Muthoni Mathenge, a Kenyan granny, has openly demanded that Queen Elizabeth II compensate her for being tortured by British forces during the country’s independence struggle in 1952.
“Let Elizabeth bring what I own directly to me, with no intermediaries,” Mathenga explained, stating quite vividly that she hopes to be compensated directly from the British Monarch because she was and remains the leader of Britain even at the time of the cited incident.
To further display her seriousness and need for compensation, Muthoni showed scars on her body as confirmation of her assertions. “If you look at this leg, you’ll notice it’s been hacked twice with an axe,” she stated, while speaking to local reporters.
According to local sources, the Kenyan Granny and “survivor” was married to a man who was a member of the Mau Mau rebellion against British rule in the mid-twentieth century.
Sources claim that the army went to Muthoni’s house searching for her husband after a crackdown on the top members of the rebellion. However, they didn’t find her husband, rather, they unfortunately found her. On discovering that her husband had gone into the forest, Muthoni claimed that the army savagely abused her, leaving her with serious injuries.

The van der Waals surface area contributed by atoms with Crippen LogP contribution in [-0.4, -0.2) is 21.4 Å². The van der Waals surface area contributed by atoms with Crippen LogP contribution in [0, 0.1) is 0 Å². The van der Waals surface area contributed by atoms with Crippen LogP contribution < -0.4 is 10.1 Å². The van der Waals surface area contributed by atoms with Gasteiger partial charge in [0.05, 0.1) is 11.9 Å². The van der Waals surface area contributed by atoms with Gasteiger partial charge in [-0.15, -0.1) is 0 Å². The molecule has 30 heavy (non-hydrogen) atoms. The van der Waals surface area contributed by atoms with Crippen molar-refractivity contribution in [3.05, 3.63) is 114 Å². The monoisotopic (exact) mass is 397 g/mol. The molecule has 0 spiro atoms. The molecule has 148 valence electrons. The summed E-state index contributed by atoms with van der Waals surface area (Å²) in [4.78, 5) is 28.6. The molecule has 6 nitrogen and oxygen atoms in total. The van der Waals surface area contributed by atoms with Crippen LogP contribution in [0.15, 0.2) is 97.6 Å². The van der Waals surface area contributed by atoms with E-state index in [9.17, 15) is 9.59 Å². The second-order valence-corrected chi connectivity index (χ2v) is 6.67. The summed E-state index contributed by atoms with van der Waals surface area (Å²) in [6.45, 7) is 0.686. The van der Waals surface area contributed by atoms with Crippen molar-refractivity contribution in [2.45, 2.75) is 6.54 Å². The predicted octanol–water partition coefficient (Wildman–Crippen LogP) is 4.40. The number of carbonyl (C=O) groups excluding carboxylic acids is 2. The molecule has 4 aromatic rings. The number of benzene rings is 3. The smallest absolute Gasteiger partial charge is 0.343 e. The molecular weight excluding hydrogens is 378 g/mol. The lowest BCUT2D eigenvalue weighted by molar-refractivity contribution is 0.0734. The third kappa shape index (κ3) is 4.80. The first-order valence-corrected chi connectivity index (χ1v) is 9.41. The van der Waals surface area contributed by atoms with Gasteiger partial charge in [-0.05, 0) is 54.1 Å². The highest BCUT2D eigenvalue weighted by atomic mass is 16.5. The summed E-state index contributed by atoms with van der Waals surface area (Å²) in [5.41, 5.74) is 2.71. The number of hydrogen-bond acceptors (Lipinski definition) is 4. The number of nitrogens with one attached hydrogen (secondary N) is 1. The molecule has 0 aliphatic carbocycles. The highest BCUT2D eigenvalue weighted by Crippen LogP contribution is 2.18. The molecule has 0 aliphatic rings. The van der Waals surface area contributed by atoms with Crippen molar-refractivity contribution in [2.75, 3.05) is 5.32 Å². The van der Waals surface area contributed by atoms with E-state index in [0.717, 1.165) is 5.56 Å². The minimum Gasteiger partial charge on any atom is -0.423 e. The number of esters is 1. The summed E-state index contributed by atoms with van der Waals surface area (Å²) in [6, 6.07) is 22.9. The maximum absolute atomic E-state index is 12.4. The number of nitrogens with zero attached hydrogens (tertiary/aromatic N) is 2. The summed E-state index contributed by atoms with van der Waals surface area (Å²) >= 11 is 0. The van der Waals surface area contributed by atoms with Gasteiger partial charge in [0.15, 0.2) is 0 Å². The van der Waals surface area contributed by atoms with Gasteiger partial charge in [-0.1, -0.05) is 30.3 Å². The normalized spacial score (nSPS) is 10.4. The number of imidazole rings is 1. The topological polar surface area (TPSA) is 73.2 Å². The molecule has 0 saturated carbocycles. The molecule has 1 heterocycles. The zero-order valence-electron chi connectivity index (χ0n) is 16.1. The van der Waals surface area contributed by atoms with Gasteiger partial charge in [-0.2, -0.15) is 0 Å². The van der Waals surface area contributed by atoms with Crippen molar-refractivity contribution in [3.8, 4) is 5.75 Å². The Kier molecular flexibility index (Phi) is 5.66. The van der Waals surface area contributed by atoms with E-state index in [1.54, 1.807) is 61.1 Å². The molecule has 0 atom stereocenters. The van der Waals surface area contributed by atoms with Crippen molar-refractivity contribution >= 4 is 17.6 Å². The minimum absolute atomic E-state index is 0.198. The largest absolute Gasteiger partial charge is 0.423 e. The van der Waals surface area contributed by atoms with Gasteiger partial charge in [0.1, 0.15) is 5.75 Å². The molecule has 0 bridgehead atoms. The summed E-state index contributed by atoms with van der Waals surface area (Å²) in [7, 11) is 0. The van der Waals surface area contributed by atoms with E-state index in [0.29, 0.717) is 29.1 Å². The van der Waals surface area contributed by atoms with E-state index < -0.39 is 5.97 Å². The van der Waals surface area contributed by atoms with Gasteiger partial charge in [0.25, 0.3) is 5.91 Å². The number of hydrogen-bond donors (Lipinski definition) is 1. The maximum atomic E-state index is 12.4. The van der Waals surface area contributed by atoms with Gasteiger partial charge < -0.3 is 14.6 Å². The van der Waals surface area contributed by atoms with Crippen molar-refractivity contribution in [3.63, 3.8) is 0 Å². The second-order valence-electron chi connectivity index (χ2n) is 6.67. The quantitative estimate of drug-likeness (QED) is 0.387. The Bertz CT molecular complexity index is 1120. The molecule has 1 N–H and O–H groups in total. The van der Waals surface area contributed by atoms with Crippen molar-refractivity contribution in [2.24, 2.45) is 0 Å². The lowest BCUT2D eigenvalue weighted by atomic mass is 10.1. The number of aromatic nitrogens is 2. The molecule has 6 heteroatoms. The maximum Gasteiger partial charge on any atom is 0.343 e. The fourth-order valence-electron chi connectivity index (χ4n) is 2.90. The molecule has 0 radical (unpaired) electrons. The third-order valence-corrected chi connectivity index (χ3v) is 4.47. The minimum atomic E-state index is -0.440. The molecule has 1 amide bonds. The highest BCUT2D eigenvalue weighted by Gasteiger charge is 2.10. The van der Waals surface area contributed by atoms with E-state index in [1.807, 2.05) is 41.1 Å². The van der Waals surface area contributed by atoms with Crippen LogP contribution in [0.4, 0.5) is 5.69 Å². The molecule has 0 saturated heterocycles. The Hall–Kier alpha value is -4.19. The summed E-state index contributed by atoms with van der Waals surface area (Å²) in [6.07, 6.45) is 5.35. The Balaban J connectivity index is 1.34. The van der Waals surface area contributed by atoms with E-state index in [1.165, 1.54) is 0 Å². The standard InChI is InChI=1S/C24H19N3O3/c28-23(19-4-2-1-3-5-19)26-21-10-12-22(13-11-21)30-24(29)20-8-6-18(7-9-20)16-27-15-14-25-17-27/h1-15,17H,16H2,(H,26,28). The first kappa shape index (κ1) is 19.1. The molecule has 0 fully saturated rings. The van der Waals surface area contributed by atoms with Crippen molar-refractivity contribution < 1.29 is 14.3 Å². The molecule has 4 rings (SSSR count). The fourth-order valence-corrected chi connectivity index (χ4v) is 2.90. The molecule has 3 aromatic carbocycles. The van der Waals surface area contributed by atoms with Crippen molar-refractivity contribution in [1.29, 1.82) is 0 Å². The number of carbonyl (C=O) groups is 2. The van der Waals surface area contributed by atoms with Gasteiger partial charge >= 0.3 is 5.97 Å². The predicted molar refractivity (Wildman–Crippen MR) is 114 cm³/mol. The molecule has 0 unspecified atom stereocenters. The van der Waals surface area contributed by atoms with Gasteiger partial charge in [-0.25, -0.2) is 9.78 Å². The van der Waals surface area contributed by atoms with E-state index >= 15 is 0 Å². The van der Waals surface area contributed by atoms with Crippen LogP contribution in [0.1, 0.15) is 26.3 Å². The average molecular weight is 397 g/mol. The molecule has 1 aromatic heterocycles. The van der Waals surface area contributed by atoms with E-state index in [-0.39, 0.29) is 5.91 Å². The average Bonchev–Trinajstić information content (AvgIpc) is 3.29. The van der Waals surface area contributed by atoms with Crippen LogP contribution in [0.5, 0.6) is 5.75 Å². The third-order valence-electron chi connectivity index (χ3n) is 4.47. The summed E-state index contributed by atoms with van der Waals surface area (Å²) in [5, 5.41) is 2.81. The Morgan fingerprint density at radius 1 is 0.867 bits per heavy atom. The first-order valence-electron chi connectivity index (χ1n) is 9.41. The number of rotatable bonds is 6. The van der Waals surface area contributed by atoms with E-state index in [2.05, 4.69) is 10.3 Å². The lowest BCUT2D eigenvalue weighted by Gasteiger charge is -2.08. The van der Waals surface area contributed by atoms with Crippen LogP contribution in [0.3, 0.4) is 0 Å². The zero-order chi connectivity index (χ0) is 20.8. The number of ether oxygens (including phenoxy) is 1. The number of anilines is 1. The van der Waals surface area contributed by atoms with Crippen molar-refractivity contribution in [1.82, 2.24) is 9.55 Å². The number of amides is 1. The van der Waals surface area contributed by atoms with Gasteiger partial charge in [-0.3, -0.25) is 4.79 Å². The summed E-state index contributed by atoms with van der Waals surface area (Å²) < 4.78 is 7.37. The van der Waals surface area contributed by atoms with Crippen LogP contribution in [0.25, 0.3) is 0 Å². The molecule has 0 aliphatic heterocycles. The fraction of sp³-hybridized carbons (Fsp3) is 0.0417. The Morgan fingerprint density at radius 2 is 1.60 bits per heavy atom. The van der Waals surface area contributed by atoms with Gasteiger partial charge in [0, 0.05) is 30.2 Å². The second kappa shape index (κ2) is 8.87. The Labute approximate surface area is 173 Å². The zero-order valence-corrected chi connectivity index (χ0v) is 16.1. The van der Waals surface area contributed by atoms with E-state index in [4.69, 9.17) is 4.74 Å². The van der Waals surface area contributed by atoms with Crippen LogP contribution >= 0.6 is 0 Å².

In 2013, the British government admitted to torturing people as related by Muthoni. The British government acknowledged that Kenyans were indeed subjected to torture and other types of ill-treatment at the hands of the colonial authorities.
In a statement released by the British government, as reported by the BBC, “The British government genuinely regrets that these abuses occurred and that they have harmed Kenya’s progress toward independence.”
In her attempt at getting compensated, the Kenyan Granny will only be joining several Kenyans who have also openly demanded compensation from the British government for actions against them in the past.
In a letter to Prince William dated May 4, lawyer Joel Kimutai Bosek requested compensation for land taken from Kenyans. Bosek requested that the Duke of Cambridge assist in the compensation of the victims, who he alleged were forcibly evicted from their houses to allow white settlers to construct tea plantations.
“Our people were forcibly displaced from their houses to make room for the highly profitable tea plantations that still exist today,” Bosek said. “While attempting to fight the evictions, numerous men and women were raped, unfairly jailed, and in some cases killed, the Kenyan Lawyer added.
“We are turning to you now, 70 years later, as a group of over 100,000 victims from Kericho whose suffering as a result of this period has been entirely ignored by your family and successive British governments,” Bosek’s letter read in part.